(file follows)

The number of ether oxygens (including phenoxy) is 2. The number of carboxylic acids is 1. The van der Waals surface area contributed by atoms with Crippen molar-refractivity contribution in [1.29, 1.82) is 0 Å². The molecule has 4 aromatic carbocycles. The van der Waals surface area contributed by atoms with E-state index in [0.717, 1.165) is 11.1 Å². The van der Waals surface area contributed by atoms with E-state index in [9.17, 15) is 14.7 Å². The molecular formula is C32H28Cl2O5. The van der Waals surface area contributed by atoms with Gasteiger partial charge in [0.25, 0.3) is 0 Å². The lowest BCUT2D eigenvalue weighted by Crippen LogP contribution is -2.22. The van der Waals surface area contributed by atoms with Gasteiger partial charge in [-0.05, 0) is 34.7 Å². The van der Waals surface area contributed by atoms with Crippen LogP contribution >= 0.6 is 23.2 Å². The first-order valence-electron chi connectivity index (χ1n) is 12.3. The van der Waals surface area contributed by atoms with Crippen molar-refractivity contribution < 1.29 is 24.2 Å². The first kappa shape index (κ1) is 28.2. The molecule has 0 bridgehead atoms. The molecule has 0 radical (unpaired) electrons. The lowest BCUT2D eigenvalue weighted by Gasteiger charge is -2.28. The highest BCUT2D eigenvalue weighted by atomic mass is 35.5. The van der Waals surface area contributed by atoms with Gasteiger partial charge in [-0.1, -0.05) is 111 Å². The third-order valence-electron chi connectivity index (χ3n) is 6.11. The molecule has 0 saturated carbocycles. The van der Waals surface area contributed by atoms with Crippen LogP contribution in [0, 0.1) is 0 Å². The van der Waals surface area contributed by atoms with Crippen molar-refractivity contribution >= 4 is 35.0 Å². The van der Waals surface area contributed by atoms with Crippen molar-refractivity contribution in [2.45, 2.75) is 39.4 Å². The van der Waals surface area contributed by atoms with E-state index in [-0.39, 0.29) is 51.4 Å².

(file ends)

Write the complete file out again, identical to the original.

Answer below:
The number of ether oxygens (including phenoxy) is 2. The number of carboxylic acids is 1. The van der Waals surface area contributed by atoms with Crippen molar-refractivity contribution in [1.29, 1.82) is 0 Å². The molecule has 4 aromatic carbocycles. The van der Waals surface area contributed by atoms with E-state index in [0.717, 1.165) is 11.1 Å². The van der Waals surface area contributed by atoms with E-state index in [9.17, 15) is 14.7 Å². The molecular formula is C32H28Cl2O5. The van der Waals surface area contributed by atoms with Gasteiger partial charge in [0.25, 0.3) is 0 Å². The lowest BCUT2D eigenvalue weighted by Crippen LogP contribution is -2.22. The van der Waals surface area contributed by atoms with Gasteiger partial charge in [-0.05, 0) is 34.7 Å². The van der Waals surface area contributed by atoms with Crippen LogP contribution >= 0.6 is 23.2 Å². The first-order valence-electron chi connectivity index (χ1n) is 12.3. The van der Waals surface area contributed by atoms with Crippen molar-refractivity contribution < 1.29 is 24.2 Å². The first kappa shape index (κ1) is 28.2. The molecule has 0 bridgehead atoms. The molecule has 0 radical (unpaired) electrons. The lowest BCUT2D eigenvalue weighted by Gasteiger charge is -2.28. The highest BCUT2D eigenvalue weighted by atomic mass is 35.5. The van der Waals surface area contributed by atoms with Gasteiger partial charge in [-0.1, -0.05) is 111 Å². The third-order valence-electron chi connectivity index (χ3n) is 6.11. The molecule has 0 saturated carbocycles. The van der Waals surface area contributed by atoms with Crippen LogP contribution in [0, 0.1) is 0 Å². The van der Waals surface area contributed by atoms with Crippen molar-refractivity contribution >= 4 is 35.0 Å². The van der Waals surface area contributed by atoms with Crippen molar-refractivity contribution in [2.45, 2.75) is 39.4 Å². The van der Waals surface area contributed by atoms with E-state index in [-0.39, 0.29) is 51.4 Å².